Exploring The World Of DentistryExploring The World Of Dentistry

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Exploring The World Of Dentistry

Going to the dentist was always a bit of a thrill for me. I'm not quite sure if it was my mother's promise to pay me $5 for each cavity free visit or the awesome toys my dentist kept in the waiting room that led to my initial love of dentistry, but one thing is for sure. My early love of dentistry has helped me to maintain a healthy and beautiful smile throughout my entire life. I am convinced that the more we know about dentistry and how it can impact our lives, the more likely we will be to develop good oral hygiene habits. That is why I have decided to start this blog so that everyone can have access to the latest information in the world of dentistry.


Two Reasons A Toothache May Have Nothing To Do With Your Teeth

When you get a toothache, it's natural to assume the problem is a cavity, sensitivity, or similar problems with your teeth. Though a toothache typically does indicate an oral health issue, it's not always the one you're thinking of. Here are two conditions that can cause tooth pain and how to handle them:

Sinus Infection

Many people don't realize this, but the back portion of the upper teeth sit right underneath the sinuses. The two areas are only separated by a membrane of tissues and nerves, so they can have a direct impact on each other. Specifically, a toothache can actually be a warning sign or the result of a sinus infection. The pain is typically due to the amount of pressure that builds up in the sinus cavity because of the swelling and congestion.

You can usually tell a sinus infection is the cause of tooth pain because the discomfort will focalize in the rear teeth. The pain may feel dull rather than sharp (because of the pressure) and may subside anytime you take medication to alleviate your congestion and other symptoms of infection.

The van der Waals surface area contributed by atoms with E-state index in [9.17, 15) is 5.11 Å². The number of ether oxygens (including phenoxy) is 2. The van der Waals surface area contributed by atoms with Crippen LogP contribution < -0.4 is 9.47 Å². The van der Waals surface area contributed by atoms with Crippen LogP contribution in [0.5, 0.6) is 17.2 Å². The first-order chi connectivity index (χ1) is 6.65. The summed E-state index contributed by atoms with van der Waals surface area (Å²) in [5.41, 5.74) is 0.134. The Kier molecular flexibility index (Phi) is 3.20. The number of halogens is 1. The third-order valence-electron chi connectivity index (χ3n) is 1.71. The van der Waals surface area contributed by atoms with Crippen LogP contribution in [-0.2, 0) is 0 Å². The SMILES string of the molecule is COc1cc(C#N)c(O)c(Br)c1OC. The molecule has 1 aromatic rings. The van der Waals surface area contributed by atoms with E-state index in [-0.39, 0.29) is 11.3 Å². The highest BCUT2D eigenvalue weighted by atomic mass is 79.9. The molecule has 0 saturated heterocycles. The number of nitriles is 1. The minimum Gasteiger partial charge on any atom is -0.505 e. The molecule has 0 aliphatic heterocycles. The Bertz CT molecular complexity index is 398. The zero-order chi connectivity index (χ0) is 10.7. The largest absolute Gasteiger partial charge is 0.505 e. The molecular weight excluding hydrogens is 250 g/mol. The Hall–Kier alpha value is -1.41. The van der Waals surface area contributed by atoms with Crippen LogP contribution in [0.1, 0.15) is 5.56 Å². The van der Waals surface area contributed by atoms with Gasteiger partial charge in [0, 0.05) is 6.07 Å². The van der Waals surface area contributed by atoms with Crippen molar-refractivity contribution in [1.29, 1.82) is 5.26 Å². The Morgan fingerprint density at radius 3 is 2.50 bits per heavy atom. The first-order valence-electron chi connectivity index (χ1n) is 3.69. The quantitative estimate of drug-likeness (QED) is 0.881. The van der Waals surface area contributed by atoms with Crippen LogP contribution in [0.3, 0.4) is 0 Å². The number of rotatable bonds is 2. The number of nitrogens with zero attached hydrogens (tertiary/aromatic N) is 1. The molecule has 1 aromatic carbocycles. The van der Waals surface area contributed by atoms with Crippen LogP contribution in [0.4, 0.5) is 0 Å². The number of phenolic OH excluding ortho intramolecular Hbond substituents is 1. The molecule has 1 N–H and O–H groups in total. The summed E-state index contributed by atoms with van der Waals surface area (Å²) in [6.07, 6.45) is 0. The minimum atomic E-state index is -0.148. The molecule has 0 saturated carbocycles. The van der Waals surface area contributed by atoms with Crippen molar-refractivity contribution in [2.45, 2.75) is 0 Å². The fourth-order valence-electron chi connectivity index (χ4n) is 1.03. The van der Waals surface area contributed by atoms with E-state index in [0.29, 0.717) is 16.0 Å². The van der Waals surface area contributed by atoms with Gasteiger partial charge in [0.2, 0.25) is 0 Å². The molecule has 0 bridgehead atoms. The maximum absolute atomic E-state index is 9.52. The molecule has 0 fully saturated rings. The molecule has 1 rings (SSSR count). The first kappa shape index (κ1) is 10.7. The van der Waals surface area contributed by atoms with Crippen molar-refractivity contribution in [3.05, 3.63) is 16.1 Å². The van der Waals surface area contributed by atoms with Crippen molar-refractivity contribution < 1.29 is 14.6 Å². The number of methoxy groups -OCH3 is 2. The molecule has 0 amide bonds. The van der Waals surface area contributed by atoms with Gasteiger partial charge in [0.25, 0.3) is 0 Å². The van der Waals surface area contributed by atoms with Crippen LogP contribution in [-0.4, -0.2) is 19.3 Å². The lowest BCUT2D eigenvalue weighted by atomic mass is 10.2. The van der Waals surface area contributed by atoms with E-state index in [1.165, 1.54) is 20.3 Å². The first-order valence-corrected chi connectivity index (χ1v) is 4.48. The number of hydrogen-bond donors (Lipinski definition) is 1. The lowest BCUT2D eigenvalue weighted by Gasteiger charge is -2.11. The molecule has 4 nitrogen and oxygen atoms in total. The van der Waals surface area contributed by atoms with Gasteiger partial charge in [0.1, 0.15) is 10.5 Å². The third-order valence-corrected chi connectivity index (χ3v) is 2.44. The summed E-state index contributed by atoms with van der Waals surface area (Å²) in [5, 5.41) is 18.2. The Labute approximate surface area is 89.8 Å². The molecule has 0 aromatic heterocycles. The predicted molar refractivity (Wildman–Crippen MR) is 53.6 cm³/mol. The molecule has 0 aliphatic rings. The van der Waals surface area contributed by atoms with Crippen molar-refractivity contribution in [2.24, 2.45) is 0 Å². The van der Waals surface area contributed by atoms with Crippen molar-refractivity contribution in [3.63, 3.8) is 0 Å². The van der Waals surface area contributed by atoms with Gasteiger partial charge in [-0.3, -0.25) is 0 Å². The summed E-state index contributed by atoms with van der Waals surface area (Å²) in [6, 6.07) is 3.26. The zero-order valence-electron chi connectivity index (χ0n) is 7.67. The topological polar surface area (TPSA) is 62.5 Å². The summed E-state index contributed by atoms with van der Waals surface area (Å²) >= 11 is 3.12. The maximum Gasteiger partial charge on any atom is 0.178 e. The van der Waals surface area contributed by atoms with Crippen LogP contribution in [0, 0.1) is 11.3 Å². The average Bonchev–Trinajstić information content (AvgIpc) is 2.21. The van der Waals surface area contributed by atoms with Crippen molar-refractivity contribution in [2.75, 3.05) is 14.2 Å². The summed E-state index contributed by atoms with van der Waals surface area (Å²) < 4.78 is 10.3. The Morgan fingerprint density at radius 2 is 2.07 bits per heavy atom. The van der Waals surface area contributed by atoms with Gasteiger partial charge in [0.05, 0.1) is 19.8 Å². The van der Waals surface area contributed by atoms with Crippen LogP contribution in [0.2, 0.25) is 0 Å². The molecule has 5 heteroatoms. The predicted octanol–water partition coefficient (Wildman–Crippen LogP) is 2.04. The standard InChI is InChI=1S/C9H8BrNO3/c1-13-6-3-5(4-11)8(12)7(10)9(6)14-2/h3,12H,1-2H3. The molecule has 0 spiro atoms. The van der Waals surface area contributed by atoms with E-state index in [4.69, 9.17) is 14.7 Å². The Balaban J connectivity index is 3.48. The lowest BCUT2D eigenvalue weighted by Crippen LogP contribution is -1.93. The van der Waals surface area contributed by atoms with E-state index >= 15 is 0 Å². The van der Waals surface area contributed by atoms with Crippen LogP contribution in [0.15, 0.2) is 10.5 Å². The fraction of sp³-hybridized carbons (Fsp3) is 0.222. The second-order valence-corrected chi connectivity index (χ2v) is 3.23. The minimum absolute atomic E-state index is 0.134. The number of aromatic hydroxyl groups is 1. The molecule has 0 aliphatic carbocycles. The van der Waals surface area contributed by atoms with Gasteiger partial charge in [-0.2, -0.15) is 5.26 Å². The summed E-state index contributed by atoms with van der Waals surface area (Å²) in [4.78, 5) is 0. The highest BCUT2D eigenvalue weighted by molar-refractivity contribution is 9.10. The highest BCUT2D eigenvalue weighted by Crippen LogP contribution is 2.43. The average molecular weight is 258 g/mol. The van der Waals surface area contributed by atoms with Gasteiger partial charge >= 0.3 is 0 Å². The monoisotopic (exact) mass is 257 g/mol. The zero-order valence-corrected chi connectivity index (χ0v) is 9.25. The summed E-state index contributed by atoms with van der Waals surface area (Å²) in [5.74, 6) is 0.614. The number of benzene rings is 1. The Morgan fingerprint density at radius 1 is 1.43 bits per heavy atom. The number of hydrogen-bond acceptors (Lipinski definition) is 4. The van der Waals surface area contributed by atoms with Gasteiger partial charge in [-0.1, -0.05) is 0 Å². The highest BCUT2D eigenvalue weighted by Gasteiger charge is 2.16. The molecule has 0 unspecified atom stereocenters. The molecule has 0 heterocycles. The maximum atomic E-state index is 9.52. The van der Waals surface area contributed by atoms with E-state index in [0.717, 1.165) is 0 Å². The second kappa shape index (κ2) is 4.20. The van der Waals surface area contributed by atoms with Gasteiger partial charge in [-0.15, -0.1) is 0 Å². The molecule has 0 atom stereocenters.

There's not much you can do here except treat the underlying issue, which is the sinus infection. Taking an over-the-counter pain reliever can help manage the pain until you get over the disease.

Temporomandibular Disorders

Your tooth pain may not be tooth pain at all, but rather jaw pain that feels as though it's coming from your teeth. The human body is a complex machine, and sometimes pain in one area will transfer to others and create confusion about its origin.

The jaw pain can be the result of temporomandibular disorders (TMDs), which are problems with the joints and muscles in the jaw that help you speak and chew. These are some of the most used muscles and joints in your body, so it's natural that—over time—they may begin to deteriorate or develop issues. TMDs can also develop due to trauma from impacts (e.g. a punch to the face) or poor teeth alignment.

People with TMD typically display other symptoms, such as:

  • Clicking, popping, or cracking sounds when opening and closing the mouth
  • The jaw becomes stuck open
  • Pain or tenderness when opening your mouth wide, chewing, or speaking
  • Headaches that start by the ear but spread to the rest of the head

TMDs are best diagnosed by a dentist or healthcare provider. Treatment for the condition will depend on what it is and may involve medication, orthodontic treatments, or surgery.

To learn more about these issues or assistance determining what may be causing your tooth pain, contact a dentist.